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Linz: Presidential or Parliamentary Democracy

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Linz. 1994. Presidential or Parliamentary Democracy: Does it make a difference?. in The Failure of Presidential Democracy (ch 1), Linz and Valenzuela, eds. Baltimore: Johns Hopkins University Press.

In Brief

Linz's analysis focuses on the structural problems of presidentialism. Unlike Shugart/Carey (1992), Linz does not differentiate among different types of presidentialism in his analysis. (True, he does speak of problems inherent to presidentialism generally, as well as problems typical of specific presidential arrangements--like premier-presidentialism or hybrid regimes--but he generalizes the problems of each of these sub-types of presidentialism to presidentialism generally. Although he recognizes that not all of the problems he identifies apply to every presidential regime, he leaves an opening for attacking his argument by not differentiating more clearly among different sub-types). Linz clearly favors parliamentarianism over presidentialism. He sees it as less risky.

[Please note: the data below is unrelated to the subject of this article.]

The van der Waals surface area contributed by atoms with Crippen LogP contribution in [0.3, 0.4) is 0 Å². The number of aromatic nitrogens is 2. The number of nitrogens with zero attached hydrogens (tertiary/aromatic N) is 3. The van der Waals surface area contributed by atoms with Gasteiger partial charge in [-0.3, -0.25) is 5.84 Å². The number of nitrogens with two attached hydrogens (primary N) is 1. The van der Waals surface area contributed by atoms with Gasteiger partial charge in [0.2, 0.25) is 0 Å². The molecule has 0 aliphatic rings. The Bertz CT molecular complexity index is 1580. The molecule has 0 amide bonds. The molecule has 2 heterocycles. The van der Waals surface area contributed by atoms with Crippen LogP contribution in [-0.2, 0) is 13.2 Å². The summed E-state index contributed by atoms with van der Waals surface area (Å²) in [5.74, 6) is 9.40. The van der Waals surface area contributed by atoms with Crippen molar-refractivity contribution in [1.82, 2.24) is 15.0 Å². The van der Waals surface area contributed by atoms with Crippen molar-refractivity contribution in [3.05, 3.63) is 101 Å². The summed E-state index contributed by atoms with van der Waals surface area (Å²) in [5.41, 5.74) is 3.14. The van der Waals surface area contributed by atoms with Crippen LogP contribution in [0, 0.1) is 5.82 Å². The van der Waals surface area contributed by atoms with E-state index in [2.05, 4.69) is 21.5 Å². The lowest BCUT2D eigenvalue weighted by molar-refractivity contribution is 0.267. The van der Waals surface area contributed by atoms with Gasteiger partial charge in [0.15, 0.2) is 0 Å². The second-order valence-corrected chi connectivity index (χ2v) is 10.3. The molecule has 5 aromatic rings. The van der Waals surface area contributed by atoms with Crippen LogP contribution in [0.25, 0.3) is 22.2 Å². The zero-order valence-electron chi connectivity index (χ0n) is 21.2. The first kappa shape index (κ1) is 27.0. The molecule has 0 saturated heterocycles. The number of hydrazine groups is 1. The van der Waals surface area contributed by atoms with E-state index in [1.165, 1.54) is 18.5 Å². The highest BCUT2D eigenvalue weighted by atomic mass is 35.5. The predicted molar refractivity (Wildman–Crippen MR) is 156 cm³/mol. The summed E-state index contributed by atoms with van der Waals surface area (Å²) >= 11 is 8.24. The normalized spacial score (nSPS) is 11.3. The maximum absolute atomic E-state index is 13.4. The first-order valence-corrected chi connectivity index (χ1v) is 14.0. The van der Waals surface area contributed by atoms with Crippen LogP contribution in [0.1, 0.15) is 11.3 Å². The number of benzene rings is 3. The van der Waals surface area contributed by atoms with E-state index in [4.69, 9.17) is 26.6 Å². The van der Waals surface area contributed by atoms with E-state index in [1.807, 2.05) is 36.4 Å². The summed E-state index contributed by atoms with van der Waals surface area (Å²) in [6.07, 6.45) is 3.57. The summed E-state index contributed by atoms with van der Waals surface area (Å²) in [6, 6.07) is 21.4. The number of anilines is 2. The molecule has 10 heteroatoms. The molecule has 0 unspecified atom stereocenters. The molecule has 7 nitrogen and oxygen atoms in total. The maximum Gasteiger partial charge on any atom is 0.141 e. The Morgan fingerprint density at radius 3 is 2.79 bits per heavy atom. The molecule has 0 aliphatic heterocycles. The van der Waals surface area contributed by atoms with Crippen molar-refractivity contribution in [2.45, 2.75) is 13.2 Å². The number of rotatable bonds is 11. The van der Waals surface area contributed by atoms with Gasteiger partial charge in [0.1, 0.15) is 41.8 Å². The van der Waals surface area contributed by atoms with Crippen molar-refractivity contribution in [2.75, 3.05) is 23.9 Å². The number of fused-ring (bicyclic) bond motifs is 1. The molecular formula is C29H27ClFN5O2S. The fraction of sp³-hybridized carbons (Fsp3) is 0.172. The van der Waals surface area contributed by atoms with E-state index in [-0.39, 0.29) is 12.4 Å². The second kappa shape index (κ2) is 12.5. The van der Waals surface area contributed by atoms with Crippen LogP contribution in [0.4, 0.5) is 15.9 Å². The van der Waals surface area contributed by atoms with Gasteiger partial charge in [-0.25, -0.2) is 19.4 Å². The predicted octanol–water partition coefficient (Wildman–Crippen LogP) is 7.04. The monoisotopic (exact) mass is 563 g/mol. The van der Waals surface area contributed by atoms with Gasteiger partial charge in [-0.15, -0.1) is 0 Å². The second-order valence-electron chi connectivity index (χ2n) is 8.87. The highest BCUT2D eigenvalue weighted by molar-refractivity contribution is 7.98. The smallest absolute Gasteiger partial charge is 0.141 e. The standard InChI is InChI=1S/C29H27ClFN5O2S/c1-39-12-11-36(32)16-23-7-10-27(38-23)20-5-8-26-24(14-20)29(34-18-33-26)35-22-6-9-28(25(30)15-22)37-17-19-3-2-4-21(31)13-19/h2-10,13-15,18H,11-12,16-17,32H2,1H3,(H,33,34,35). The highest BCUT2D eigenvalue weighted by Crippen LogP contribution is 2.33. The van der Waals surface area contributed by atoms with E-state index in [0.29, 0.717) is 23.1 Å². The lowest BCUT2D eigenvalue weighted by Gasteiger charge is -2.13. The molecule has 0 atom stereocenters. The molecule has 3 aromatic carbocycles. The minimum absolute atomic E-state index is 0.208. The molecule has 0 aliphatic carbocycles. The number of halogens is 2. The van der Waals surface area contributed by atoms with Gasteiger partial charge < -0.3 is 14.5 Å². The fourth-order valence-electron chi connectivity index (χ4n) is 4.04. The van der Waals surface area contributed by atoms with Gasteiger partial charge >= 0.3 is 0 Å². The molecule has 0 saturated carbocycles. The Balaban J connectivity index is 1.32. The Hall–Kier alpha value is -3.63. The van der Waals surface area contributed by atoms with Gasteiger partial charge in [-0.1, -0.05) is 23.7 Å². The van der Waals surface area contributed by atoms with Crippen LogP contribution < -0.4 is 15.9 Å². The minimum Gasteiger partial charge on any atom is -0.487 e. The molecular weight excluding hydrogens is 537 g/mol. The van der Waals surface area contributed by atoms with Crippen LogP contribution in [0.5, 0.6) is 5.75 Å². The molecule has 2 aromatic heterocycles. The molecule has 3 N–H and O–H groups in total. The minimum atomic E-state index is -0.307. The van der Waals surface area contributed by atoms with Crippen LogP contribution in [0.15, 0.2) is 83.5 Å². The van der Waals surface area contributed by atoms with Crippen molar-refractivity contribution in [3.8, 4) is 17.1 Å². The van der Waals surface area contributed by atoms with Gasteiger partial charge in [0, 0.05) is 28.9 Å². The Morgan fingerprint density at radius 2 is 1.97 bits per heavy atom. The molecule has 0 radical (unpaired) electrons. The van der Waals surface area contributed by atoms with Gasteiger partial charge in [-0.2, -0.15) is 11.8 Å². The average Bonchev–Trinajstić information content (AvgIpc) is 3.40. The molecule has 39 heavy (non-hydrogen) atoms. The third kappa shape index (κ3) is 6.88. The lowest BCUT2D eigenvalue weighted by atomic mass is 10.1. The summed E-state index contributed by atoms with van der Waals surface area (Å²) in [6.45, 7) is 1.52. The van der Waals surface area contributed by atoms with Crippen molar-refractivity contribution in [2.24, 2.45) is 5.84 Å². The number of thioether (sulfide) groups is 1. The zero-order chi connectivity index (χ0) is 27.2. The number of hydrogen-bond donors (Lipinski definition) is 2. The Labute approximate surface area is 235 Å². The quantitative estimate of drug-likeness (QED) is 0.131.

Structural problems of presidentialism include, among others, the dual legitimacy of dual agents, the increased likelihood of interbranch conflict, the lack of mechanisms to resolve these conflicts, the zero-sum "character of presidential elections," majoritarianism, disproportionality, polarization, rigidity (resulting from fixed terms), and bans/limits on reelection. These structural problems create problems and negatively influence executives' leadership styles. "Semi-presidential" regimes are especially dangerous.

See responses to Linz in Mainwaring and Shugart 1997.